15 Sep What a committed mayor could do to end HRM’s discrimination
My friend and former Halifax Daily News colleague Shaune MacKinlay, now principal advisor to HRM Mayor
John Mike Savage, thought my report of a newly opened Queen St. candy shop that bars entry to people in wheelchairs and discriminates against them in hiring gave short shrift to HRM’s recent efforts on accessibility.
She pointed to two measures recommended by the Mayor’s Conversation on Healthy, Liveable Communities” (an October 2013 meeting attended by 80 people), and adopted by unanimous vote of council. Along with establishing an orchard and fixing the bike lane at the Halifax end of the MacDonald Bridge, the meeting urged HRM to:
- Work with Business Improvement Districts to determine what opportunities exist to improve accessibility in HRM, including consideration of the use of portable accessible ramps for entries that are not already accessible and cannot be made accessible through other means.
- Direct staff to include the statement “HRM is a leader in building an inclusive and accessible community for everyone, including persons with disabilities and seniors” within the Healthy Communities Priority Outcomes, along with a Business Plan to support this Outcome, for consideration by Council in preparation for the 2015/16 planning cycle.
I can assure you this office is committed to improving accessibility but as you may also know we do not direct staff, except through Council motion, which has been provided.
To summarize, almost two years into Michael Savage’s term as mayor, HRM has:
- “committed” to work, not with the affected citizens, but with the retail business sector that discriminates against them, not to end that discrimination against people with disabilities, but to “determine what opportunities might exist to improve accessibility in HRM” [my emphasis], and
- endorsed a flowery statement falsely portraying the city as “a leader in building an inclusive and accessible community for… people with disabilities.”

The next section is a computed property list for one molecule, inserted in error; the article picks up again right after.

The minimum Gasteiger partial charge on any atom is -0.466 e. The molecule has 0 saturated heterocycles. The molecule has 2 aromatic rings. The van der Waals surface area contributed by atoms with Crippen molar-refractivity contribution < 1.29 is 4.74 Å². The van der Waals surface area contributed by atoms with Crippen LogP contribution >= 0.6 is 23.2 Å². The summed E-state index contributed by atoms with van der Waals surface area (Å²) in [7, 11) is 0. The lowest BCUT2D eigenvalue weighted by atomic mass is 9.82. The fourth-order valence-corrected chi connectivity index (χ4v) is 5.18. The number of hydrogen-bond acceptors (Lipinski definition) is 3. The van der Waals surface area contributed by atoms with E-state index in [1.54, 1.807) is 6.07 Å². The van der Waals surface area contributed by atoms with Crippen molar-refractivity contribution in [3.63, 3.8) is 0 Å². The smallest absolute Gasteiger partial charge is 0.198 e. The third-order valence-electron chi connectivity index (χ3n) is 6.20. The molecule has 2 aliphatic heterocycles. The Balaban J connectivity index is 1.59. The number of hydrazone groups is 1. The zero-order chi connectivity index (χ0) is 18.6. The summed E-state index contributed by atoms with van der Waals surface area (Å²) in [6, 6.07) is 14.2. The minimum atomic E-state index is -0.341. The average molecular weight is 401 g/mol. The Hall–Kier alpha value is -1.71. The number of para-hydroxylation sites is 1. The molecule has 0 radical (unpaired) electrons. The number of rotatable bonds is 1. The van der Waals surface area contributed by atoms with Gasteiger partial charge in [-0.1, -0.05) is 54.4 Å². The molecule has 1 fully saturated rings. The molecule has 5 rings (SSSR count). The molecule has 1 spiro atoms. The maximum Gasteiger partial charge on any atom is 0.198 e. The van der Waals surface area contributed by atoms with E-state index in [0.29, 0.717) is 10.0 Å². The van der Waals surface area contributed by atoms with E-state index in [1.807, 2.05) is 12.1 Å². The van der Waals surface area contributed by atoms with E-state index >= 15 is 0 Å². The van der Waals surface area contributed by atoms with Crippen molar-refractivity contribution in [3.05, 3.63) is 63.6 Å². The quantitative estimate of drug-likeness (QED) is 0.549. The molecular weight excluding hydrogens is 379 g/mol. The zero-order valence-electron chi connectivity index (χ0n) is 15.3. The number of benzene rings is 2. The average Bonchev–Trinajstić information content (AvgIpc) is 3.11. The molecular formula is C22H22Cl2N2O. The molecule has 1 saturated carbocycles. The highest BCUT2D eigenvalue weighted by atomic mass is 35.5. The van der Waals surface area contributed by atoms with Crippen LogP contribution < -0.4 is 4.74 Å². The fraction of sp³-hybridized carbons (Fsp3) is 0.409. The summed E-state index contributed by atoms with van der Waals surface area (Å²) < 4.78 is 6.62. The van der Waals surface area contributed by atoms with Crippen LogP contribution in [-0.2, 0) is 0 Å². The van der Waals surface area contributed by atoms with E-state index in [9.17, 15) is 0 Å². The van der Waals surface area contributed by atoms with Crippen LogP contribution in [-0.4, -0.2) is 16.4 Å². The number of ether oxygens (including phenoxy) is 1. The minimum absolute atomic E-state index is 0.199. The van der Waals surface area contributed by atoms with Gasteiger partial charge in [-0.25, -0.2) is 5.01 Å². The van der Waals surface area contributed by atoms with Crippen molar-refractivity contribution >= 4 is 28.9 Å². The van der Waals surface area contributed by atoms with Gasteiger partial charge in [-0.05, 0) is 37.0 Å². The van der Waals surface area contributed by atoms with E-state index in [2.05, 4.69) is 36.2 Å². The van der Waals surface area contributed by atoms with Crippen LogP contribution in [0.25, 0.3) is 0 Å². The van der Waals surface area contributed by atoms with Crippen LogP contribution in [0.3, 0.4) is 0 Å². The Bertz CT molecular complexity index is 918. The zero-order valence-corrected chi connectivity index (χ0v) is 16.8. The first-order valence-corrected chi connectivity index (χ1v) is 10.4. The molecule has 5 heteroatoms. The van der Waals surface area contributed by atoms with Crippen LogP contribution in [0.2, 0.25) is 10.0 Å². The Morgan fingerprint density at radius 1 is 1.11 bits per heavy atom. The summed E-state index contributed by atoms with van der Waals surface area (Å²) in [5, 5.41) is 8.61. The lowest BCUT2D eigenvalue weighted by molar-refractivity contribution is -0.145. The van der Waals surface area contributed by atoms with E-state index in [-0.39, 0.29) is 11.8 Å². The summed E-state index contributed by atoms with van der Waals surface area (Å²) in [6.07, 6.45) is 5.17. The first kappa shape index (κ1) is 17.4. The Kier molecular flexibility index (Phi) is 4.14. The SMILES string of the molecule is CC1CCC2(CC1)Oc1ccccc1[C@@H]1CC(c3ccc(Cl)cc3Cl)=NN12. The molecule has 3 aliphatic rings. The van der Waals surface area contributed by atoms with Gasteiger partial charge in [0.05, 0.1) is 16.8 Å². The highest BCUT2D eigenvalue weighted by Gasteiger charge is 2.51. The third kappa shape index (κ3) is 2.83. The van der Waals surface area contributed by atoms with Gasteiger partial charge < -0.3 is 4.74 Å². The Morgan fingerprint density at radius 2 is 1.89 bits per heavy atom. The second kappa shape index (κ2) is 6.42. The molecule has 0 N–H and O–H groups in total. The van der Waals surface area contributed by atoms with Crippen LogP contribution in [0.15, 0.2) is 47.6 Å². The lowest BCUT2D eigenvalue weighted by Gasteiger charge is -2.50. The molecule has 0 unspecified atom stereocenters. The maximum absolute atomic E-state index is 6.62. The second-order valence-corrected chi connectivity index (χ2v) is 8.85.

HRM is not a leader in anything connected with access for people with disabilities. It is quite possibly the least accessible capital city in North America. (Federal law forbids US cities from discriminating as Halifax routinely does, and most if not all Canadian provincial capitals are more accessible than HRM.)
Here’s what hasn’t changed in the two years since the Chicken Burger fiasco:
- People in wheelchairs still can’t shop in, let alone seek employment with, many city businesses;
- HRM continues to grant occupancy permits to new businesses that bar the disabled and refuse to employ them.
Meanwhile, Savage’s policy advisor portrays the mayor as a quivering lump of Jell-o, helpless to exercise authority over city staff or influence policy in any way beyond vacuous happy-talk.
While it may be true in political science theory that the mayor doesn’t direct city staff, there is much a committed mayor could be doing to halt the municipality’s rampant discrimination against wheelchair users.
- The mayor has a bully pulpit. He could use it to advance this issue instead of dispatching spokespeople to rationalize the city’s inaction.
- The mayor meets regularly with the CAO. He could make progress toward non-discrimination against people in wheelchairs a regular agenda item for those meetings.
- The mayor could ask the CAO for monthly reports to council detailing ongoing staff efforts to end discrimination against people in wheelchairs.
- The mayor could urge council to amend the city’s non-encroachment bylaw so planning staff could no longer use this little known law to prevent businesses from installing wheelchair ramps. (More in a future post on how HRM staff actually prevent businesses that want to install ramps from doing so.)
- The mayor could ask the chair and the CEO of the Nova Scotia Human Rights Commission to appear before council and discuss their efforts to bring Nova Scotia out of its dark age of inaccessibility.
- The mayor could refuse to hold any city function in, or approve any expense claim for services provided by, any business that bars people in wheelchairs.
- The mayor could publicly lobby his Liberal colleagues in the provincial government to amend the building code so discrimination could no longer be grandfathered when businesses change hands.
For a city that wants to think of itself as progressive, HRM’s failure to accommodate citizens with disabilities is a continuing scandal. Our mayor could do much more to fix this.